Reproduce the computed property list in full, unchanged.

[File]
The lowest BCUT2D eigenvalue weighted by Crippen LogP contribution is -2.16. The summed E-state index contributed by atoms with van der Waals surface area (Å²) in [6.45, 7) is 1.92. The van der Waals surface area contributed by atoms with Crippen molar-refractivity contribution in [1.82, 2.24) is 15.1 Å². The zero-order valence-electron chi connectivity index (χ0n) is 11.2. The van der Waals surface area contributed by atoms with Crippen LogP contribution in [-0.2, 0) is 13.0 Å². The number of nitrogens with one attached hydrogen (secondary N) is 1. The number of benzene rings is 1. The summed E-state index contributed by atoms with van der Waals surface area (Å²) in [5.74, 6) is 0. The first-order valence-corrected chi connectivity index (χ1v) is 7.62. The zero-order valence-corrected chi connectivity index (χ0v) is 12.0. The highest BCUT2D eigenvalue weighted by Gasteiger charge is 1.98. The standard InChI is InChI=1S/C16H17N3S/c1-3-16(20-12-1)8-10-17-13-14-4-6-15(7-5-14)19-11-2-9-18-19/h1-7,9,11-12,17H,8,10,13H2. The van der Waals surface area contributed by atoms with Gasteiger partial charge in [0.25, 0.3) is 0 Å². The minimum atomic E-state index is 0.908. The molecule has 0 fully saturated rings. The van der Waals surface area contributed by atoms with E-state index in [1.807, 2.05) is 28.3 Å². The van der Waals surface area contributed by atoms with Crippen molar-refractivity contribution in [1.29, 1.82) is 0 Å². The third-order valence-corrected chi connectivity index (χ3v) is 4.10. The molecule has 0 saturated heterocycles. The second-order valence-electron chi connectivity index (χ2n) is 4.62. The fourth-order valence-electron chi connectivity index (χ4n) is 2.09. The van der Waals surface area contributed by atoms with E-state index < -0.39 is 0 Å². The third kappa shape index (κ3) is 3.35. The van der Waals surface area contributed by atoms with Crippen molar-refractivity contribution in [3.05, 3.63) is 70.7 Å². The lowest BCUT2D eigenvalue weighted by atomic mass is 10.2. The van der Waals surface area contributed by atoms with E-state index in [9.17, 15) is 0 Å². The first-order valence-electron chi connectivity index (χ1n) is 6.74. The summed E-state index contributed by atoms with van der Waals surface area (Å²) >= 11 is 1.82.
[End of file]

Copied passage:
The lowest BCUT2D eigenvalue weighted by Crippen LogP contribution is -2.16. The summed E-state index contributed by atoms with van der Waals surface area (Å²) in [6.45, 7) is 1.92. The van der Waals surface area contributed by atoms with Crippen molar-refractivity contribution in [1.82, 2.24) is 15.1 Å². The zero-order valence-electron chi connectivity index (χ0n) is 11.2. The van der Waals surface area contributed by atoms with Crippen LogP contribution in [-0.2, 0) is 13.0 Å². The number of nitrogens with one attached hydrogen (secondary N) is 1. The number of benzene rings is 1. The summed E-state index contributed by atoms with van der Waals surface area (Å²) in [5.74, 6) is 0. The first-order valence-corrected chi connectivity index (χ1v) is 7.62. The zero-order valence-corrected chi connectivity index (χ0v) is 12.0. The highest BCUT2D eigenvalue weighted by Gasteiger charge is 1.98. The standard InChI is InChI=1S/C16H17N3S/c1-3-16(20-12-1)8-10-17-13-14-4-6-15(7-5-14)19-11-2-9-18-19/h1-7,9,11-12,17H,8,10,13H2. The van der Waals surface area contributed by atoms with Gasteiger partial charge in [0.25, 0.3) is 0 Å². The minimum atomic E-state index is 0.908. The molecule has 0 fully saturated rings. The van der Waals surface area contributed by atoms with E-state index in [1.807, 2.05) is 28.3 Å². The van der Waals surface area contributed by atoms with Crippen molar-refractivity contribution in [1.29, 1.82) is 0 Å². The third-order valence-corrected chi connectivity index (χ3v) is 4.10. The molecule has 0 saturated heterocycles. The second-order valence-electron chi connectivity index (χ2n) is 4.62. The fourth-order valence-electron chi connectivity index (χ4n) is 2.09. The van der Waals surface area contributed by atoms with E-state index < -0.39 is 0 Å². The third kappa shape index (κ3) is 3.35. The van der Waals surface area contributed by atoms with Crippen molar-refractivity contribution in [3.05, 3.63) is 70.7 Å². The lowest BCUT2D eigenvalue weighted by atomic mass is 10.2. The van der Waals surface area contributed by atoms with E-state index in [9.17, 15) is 0 Å². The first-order valence-electron chi connectivity index (χ1n) is 6.74. The summed E-state index contributed by atoms with van der Waals surface area (Å²) >= 11 is 1.82.